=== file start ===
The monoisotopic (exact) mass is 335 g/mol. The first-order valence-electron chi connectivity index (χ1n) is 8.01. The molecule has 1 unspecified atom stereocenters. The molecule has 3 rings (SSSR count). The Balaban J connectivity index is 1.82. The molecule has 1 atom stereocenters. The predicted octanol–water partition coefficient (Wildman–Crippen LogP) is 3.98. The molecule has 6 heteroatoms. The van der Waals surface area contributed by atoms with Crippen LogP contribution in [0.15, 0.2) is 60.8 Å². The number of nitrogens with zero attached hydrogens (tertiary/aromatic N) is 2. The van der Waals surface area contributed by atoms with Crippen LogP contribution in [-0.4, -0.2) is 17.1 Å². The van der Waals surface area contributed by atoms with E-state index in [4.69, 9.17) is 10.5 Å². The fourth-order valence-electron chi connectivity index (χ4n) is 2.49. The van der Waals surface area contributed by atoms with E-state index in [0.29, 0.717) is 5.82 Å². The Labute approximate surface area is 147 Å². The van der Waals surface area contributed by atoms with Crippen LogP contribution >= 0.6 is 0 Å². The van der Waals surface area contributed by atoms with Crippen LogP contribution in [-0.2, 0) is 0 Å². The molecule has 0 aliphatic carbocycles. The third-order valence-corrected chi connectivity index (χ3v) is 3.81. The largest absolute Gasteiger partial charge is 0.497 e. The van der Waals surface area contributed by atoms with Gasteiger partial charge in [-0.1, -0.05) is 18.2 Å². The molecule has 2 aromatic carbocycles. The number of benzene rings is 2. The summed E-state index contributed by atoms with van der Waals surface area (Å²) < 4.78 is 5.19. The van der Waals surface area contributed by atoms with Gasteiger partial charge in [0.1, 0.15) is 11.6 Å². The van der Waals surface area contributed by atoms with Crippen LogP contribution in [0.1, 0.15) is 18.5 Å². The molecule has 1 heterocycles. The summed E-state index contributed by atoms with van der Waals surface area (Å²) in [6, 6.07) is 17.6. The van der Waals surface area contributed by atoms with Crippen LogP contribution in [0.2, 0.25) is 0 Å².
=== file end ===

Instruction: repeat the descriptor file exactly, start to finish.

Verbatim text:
The monoisotopic (exact) mass is 335 g/mol. The first-order valence-electron chi connectivity index (χ1n) is 8.01. The molecule has 1 unspecified atom stereocenters. The molecule has 3 rings (SSSR count). The Balaban J connectivity index is 1.82. The molecule has 1 atom stereocenters. The predicted octanol–water partition coefficient (Wildman–Crippen LogP) is 3.98. The molecule has 6 heteroatoms. The van der Waals surface area contributed by atoms with Crippen LogP contribution in [0.15, 0.2) is 60.8 Å². The number of nitrogens with zero attached hydrogens (tertiary/aromatic N) is 2. The van der Waals surface area contributed by atoms with Crippen LogP contribution in [-0.4, -0.2) is 17.1 Å². The van der Waals surface area contributed by atoms with E-state index in [4.69, 9.17) is 10.5 Å². The fourth-order valence-electron chi connectivity index (χ4n) is 2.49. The van der Waals surface area contributed by atoms with E-state index in [0.29, 0.717) is 5.82 Å². The Labute approximate surface area is 147 Å². The van der Waals surface area contributed by atoms with Crippen LogP contribution >= 0.6 is 0 Å². The van der Waals surface area contributed by atoms with Crippen LogP contribution in [-0.2, 0) is 0 Å². The molecule has 0 aliphatic carbocycles. The third-order valence-corrected chi connectivity index (χ3v) is 3.81. The largest absolute Gasteiger partial charge is 0.497 e. The van der Waals surface area contributed by atoms with Gasteiger partial charge in [-0.1, -0.05) is 18.2 Å². The molecule has 2 aromatic carbocycles. The number of benzene rings is 2. The summed E-state index contributed by atoms with van der Waals surface area (Å²) < 4.78 is 5.19. The van der Waals surface area contributed by atoms with Gasteiger partial charge in [0.1, 0.15) is 11.6 Å². The van der Waals surface area contributed by atoms with Crippen LogP contribution in [0.1, 0.15) is 18.5 Å². The molecule has 1 heterocycles. The summed E-state index contributed by atoms with van der Waals surface area (Å²) in [6, 6.07) is 17.6. The van der Waals surface area contributed by atoms with Crippen LogP contribution in [0.2, 0.25) is 0 Å².